Radon is a colourless, odourless radioactive gas which is formed by the radioactive decay of the small amounts of uranium that occur naturally in all rocks and soils.
Radioactivity is generated by unstable elements, such as naturally occurring uranium, thorium, and radon. As these elements break down, they release energy and form new elements. In some cases, these new elements may also be unstable, so the process is repeated until a stable element is formed. The energy emitted off is called radiation and can be alpha or beta particles or gamma rays. Over short distances, such as those found within the body, Alpha particles are more harmful than beta particles or gamma rays. This is because alpha particles contain more energy and are absorbed over a smaller area.
Exposure to this type of radiation is a risk to health - radiation is a form of energy and can cause damage in living tissues through a process called “Ionisation”. This can cause mutations in cells which increase the risk of cancer.
Radon gas is invisible and has no smell. It can only be measured by using a specific detector which many homes in at-risk areas will have to monitor levels.
While the other radioactive chemicals mentioned above are also dangerous, radon is a greater risk to people because under normal conditions it is a gas and can be inhaled meaning that the radiation is then trapped inside the body.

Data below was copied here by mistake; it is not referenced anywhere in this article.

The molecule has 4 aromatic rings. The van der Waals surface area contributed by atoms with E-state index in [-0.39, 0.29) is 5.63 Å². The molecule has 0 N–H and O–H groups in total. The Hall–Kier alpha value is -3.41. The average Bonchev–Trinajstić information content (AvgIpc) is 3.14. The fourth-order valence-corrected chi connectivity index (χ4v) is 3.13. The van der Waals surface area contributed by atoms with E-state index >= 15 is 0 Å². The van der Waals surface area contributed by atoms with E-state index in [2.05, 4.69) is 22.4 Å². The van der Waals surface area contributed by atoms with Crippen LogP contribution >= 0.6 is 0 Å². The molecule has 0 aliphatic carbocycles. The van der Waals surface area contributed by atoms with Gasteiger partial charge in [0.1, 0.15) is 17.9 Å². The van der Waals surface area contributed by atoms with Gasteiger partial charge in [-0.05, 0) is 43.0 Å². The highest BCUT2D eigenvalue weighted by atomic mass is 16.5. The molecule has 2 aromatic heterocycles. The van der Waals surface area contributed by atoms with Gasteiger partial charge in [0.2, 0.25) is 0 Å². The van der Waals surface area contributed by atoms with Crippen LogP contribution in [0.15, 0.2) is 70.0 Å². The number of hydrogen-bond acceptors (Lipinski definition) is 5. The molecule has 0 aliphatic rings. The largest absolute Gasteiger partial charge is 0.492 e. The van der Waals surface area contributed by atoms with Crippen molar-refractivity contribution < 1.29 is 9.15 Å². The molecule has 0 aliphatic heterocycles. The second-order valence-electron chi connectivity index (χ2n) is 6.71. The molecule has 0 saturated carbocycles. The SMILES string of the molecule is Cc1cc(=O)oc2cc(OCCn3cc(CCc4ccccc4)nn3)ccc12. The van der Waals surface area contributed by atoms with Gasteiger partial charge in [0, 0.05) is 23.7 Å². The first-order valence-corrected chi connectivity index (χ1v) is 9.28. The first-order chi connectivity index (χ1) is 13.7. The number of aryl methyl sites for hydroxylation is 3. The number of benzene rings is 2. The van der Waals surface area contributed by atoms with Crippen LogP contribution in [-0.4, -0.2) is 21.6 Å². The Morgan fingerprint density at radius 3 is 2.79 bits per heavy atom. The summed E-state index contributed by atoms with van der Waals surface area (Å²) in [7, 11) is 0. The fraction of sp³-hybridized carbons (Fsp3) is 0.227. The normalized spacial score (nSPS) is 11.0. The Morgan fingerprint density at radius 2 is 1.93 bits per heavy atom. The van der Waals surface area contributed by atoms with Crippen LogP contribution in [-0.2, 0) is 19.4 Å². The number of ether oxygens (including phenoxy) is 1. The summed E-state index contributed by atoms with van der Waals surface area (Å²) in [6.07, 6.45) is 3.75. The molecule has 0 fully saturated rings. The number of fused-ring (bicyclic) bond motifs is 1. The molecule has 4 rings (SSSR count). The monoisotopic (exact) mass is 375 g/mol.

Radon accounts for half of radiation we are exposed to daily, (the other half coming from a mix of sources). At normal levels, this radiation is harmless, but exposure to a radiation source like radon above safe levels is dangerous and can cause serious health problems. The level of exposure to radon varies depending on where you are in the country with some areas such as Devon and Cornwall having much higher levels because of their local geology.
The video shown below from PropertECO gives a quick overview of the important facts that all homeowners, landlords and employers should be aware of.
The amount of Radon gas found can vary from hour to hour in homes and as such, the concentration is usually measured as an average over at least 3 months, to ensure that it is within acceptable levels.
All soil and rocks naturally contain small amounts of uranium, however in areas where there are higher concentrations of granite and other igneous rocks, there is more naturally occurring uranium and as a result, an increased level of radon gas is produced through radioactive decay.
We are all exposed to radiation from natural and man-made sources. Just 20 Bq/m3 (the average radon level in UK homes) gives us half our exposure to radiation from all sources. Higher radon levels give higher exposures: that is why it is important to find out the levels in your home and in your school or workplace.
For most people, the greatest exposure to radon occurs in the home. The levels of radon in a home depend on:
Radon enters the home through cracks in the floor and other gaps around pipes or where the floor meets the walls so is dependent on the construction of the property. The concentration or build-up of Radon inside the home is dependent on how air-tight the property is and how well it is ventilated. The level of Radon can vary throughout the building with higher levels found in basements and cellars or downstairs rooms which are at ground level.